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Pentagon to use new bomb on Afghan caves

Thermobaric bomb
Department of Defense video shows a thermobaric bomb heading for a cave in testing.  

WASHINGTON (CNN) -- The Pentagon is sending 10 new high-tech, bunker-busting bombs to Afghanistan that it says are more effective at destroying underground caves and tunnels.

The laser-guided bomb is a "thermobaric" weapon, a high-temperature, high-pressure explosive that uses a new class of fuel-rich explosive in its warhead. The explosive releases energy over a longer period of time than conventional explosives, allowing for a longer period of high pressure inside a confined space and creating more destruction via higher temperatures.

The Pentagon said Friday that tests show the thermobaric explosive is more effective in caves and tunnels. In an accelerated two-month field test completed December 14, the Air Force demonstrated that a ground-penetrating warhead filled with thermobaric explosives could destroy a mock tunnel target at a Nevada test site, the Pentagon said.

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U.S. troops and anti-Taliban Afghan fighters are searching hundreds of caves and tunnels in the mountainous Tora Bora region of eastern Afghanistan for any remaining al Qaeda or Taliban forces.

"It's something that we clearly have a need for in Afghanistan, and they're on their way over there," said Pete Aldridge, undersecretary of defense for acquisition.

Aldridge said the test in Nevada involved dropping a laser-guided bomb into a tunnel and exploding it with a delayed fuse. He said the bomb created "a significant growth in overpressure for the tunnel and temperature."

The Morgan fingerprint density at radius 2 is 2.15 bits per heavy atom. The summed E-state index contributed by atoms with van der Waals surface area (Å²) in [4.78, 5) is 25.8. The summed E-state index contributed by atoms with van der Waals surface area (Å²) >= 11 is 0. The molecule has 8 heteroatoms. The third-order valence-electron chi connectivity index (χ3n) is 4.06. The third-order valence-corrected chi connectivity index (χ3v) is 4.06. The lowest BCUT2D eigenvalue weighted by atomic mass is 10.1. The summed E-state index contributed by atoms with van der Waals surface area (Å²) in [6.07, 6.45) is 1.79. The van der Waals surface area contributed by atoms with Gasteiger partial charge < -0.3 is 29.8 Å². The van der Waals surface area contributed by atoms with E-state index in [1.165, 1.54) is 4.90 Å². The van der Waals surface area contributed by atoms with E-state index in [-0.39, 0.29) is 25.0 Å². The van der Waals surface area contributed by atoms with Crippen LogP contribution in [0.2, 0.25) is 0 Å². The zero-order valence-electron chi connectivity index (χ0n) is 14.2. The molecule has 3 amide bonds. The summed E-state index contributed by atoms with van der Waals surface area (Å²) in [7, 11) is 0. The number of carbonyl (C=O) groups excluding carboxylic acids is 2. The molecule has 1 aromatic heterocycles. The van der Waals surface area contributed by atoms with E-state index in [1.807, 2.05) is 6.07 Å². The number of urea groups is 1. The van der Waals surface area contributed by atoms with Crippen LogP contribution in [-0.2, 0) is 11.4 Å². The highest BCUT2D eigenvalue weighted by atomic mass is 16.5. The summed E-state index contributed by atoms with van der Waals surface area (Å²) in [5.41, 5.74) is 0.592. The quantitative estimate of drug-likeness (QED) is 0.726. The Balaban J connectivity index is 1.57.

Known as the BLU-118B, the new warhead is fitted onto the BLU-109, a 2,000-pound air-launched bomb. Air Force F-15E fighter jets will launch the new weapon, which would find its target either by a laser or satellite guidance system.

Retired Air Force Maj. Gen. Don Shepperd, a CNN military analyst, said the new weapon is not a fuel-air explosive but works on a similar principle.

A fuel-air explosion results when a detonator ignites tiny particles of fuel. The explosion is similar to blasts that have occurred in industries, such as in a coal mine when coal dust in the air ignites and explodes.

Shepperd said the thermobaric bomb enters a cave and sends out a cloud of explosive particles. The bomb ignites the particles over a period of time, allowing them to spread further into a cave or tunnel, thus producing a larger explosion.

Thermobaric bomb
Dust and debris are shot out of the cave by the pressure created when the weapon explodes.  

One key difference with the new weapon and previous bombs is that it doesn't completely destroy a cave, allowing U.S. troops to enter the cave after eliminating opposing forces.

"It can spread through these tunnel complexes and, in many cases, without actually destroying them," Shepperd said. "So it'll kill the people that are in there, but it won't collapse the cave. Then you can go in and find out what's in there, (that's) the idea behind these, if it works perfectly."

Shepperd said the additional time to build up pressure before the bomb explodes is short, measured in milliseconds. But it creates a more intense explosion with much more heat, he said.

"So this sucks air in and out of caves because of the thermobaric pressure that builds up there and the heat," Shepperd said. "So it's very effective against caves, and we rushed it together as we do in all conflicts."

Shepperd said the original bunker-buster bomb was put together hurriedly for the Persian Gulf War, adding that about six of them were used in that conflict.


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